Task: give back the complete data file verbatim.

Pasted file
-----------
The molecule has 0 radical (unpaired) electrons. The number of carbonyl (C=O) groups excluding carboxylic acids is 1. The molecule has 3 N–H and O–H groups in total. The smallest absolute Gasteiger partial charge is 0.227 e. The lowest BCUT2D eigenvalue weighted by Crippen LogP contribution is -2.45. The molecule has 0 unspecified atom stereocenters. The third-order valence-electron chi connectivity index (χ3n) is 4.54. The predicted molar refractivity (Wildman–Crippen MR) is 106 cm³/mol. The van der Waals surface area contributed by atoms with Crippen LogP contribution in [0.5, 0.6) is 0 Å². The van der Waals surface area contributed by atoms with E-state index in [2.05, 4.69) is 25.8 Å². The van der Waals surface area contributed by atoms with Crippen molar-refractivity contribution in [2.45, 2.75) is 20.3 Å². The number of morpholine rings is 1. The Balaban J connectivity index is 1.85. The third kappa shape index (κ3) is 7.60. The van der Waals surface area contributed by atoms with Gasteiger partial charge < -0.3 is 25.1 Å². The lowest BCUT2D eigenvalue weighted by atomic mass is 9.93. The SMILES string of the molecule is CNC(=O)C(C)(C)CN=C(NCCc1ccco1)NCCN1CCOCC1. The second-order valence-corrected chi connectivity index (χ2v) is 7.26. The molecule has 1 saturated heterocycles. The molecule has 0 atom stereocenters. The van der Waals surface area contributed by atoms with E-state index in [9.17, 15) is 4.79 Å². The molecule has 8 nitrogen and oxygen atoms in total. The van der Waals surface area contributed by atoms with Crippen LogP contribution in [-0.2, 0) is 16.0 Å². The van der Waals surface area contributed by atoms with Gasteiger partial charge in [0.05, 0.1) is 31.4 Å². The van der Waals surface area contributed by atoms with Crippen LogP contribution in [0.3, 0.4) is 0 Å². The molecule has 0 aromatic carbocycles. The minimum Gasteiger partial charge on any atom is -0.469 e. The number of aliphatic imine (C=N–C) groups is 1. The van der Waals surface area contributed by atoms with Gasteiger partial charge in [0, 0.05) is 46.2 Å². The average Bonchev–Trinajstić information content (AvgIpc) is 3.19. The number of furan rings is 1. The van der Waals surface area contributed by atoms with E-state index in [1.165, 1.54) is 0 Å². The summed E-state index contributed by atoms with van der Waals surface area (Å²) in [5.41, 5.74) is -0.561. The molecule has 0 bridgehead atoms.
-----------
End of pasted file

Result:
The molecule has 0 radical (unpaired) electrons. The number of carbonyl (C=O) groups excluding carboxylic acids is 1. The molecule has 3 N–H and O–H groups in total. The smallest absolute Gasteiger partial charge is 0.227 e. The lowest BCUT2D eigenvalue weighted by Crippen LogP contribution is -2.45. The molecule has 0 unspecified atom stereocenters. The third-order valence-electron chi connectivity index (χ3n) is 4.54. The predicted molar refractivity (Wildman–Crippen MR) is 106 cm³/mol. The van der Waals surface area contributed by atoms with Crippen LogP contribution in [0.5, 0.6) is 0 Å². The van der Waals surface area contributed by atoms with E-state index in [2.05, 4.69) is 25.8 Å². The van der Waals surface area contributed by atoms with Crippen molar-refractivity contribution in [2.45, 2.75) is 20.3 Å². The number of morpholine rings is 1. The Balaban J connectivity index is 1.85. The third kappa shape index (κ3) is 7.60. The van der Waals surface area contributed by atoms with Gasteiger partial charge < -0.3 is 25.1 Å². The lowest BCUT2D eigenvalue weighted by atomic mass is 9.93. The SMILES string of the molecule is CNC(=O)C(C)(C)CN=C(NCCc1ccco1)NCCN1CCOCC1. The second-order valence-corrected chi connectivity index (χ2v) is 7.26. The molecule has 1 saturated heterocycles. The molecule has 0 atom stereocenters. The van der Waals surface area contributed by atoms with E-state index in [9.17, 15) is 4.79 Å². The molecule has 8 nitrogen and oxygen atoms in total. The van der Waals surface area contributed by atoms with Crippen LogP contribution in [-0.2, 0) is 16.0 Å². The van der Waals surface area contributed by atoms with Gasteiger partial charge in [0.05, 0.1) is 31.4 Å². The van der Waals surface area contributed by atoms with Crippen LogP contribution in [0.3, 0.4) is 0 Å². The molecule has 0 aromatic carbocycles. The minimum Gasteiger partial charge on any atom is -0.469 e. The number of aliphatic imine (C=N–C) groups is 1. The van der Waals surface area contributed by atoms with Gasteiger partial charge in [0, 0.05) is 46.2 Å². The average Bonchev–Trinajstić information content (AvgIpc) is 3.19. The number of furan rings is 1. The van der Waals surface area contributed by atoms with E-state index in [1.165, 1.54) is 0 Å². The summed E-state index contributed by atoms with van der Waals surface area (Å²) in [5.41, 5.74) is -0.561. The molecule has 0 bridgehead atoms.